This biological approach uses traditional plant breeding and newer biotechnological methods to select and tailor crop varieties with greater carbon sequestration capacity. Improvements in agronomic practices generally have the goal to increase yields. Then humans or livestock usually consume these yields, and subsequently their respiration returns the CO2 to the atmosphere relatively quickly. However, in many cases the improvements have not greatly changed the harvest index of the crops meaning that greater amounts of residue carbon are generated, which can lead to increased carbon storage in the soil (Lal et al., 1998; Smith et. al., 2008). One example is using biotechnology to produce improved crop varieties with greater insect and/or disease resistance resulting in greater yields and in corresponding increases in residues available for sequestration. A second way would be to improve the digestibility of pasture species using gene modification (GM) technology to reduce methane emissions from ruminants and nitrous oxide emissions from animal excreta. A third method to reduce emissions is adopting cropping systems which reduce reliance on pesticides, nitrogenous fertilisers, and other inputs that require fossil fuels to be manufactured. A good example of this is the use of rotations with legume crops.
See also 'Rice: agricultural biotechnology' for the biotechnology approach for methane mitigation technology involves identification of rice cultivars which emit less methane.
Agricultural biotechnology stands out as a promising tool for the development of traits and varieties that help to mitigate and adapt to climate change. GM crops with pest resistance (Bt) and herbicide tolerance and conventionally bred varieties using marker selection in tissue culture have benefited agriculture by improving productivity and disease resistance. Had productivity not been maintained or increased by such GM crops, more land would have to be cultivated, and it is likely such land would come from forest or other more natural ecosystems with sequestered carbon that would be released when tilled for growing crops. There are three ways that a GM crop can reduce GHG emissions: (1) increasing productivity and the amount of residue carbon that can be sequestered, (2) herbicide-resistance crops enable greater use of no-till which helps preserve carbon sequestration, and (3) because of enabled no-till, the amount of fossil fuel use by tractors and other implements is reduced because no-till involves fewer passes of equipment across the field.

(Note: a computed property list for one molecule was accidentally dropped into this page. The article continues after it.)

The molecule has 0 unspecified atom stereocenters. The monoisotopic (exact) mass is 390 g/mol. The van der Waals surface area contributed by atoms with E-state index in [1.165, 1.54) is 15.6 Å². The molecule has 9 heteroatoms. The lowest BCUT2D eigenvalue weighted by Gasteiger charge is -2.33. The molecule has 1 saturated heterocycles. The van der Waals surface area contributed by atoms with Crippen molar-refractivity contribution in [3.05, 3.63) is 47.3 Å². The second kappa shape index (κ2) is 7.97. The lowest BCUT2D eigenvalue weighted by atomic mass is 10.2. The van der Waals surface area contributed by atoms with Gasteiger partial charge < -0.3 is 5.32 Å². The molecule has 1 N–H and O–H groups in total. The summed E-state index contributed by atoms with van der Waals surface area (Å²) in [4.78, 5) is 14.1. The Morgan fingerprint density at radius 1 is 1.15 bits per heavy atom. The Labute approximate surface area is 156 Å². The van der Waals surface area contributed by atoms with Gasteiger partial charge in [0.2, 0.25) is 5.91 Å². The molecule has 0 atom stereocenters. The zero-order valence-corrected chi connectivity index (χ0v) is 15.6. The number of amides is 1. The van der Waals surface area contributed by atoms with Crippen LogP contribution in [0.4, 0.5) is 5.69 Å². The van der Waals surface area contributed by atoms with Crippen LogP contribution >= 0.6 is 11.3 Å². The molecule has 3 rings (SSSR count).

Crop varieties that have been created by traditional plant selection methods have no barriers to dissemination, and they are accepted worldwide. On the other hand, plant varieties resulting from GM crops have faced stiff opposition from consumers in several parts of the world, most notably in Europe. Moreover, the resultant seeds are often relatively expensive so they may not be available to the poorest farmers.
- A big advantage of biotechnology is that, besides increasing carbon sequestration, it can help to improve the productivity of crop plants.
- By selecting cultivars that are more responsive to elevated CO2 and more resistant to heat stress, crops will be better adapted to future climatic conditions.
- The method generally requires several years and generations of plants to implement because yield and carbon sequestration are dependent on many abiotic and biotic factors. The pace of variety development may be slower than changes in atmospheric CO2 and climate.
- Whole new research programs are needed for identifying varieties and traits responsive to the increases in atmospheric CO2 and global warming and their interactions on the productivity, grain quality, water relations, and pest resistance of crops, and such research is expensive (e.g., Ainsworth et al., 2008).
- To be successful, selection needs germplasm that differs in many traits, and there may not be enough range in variation of crucial traits needed to adapt to climate change.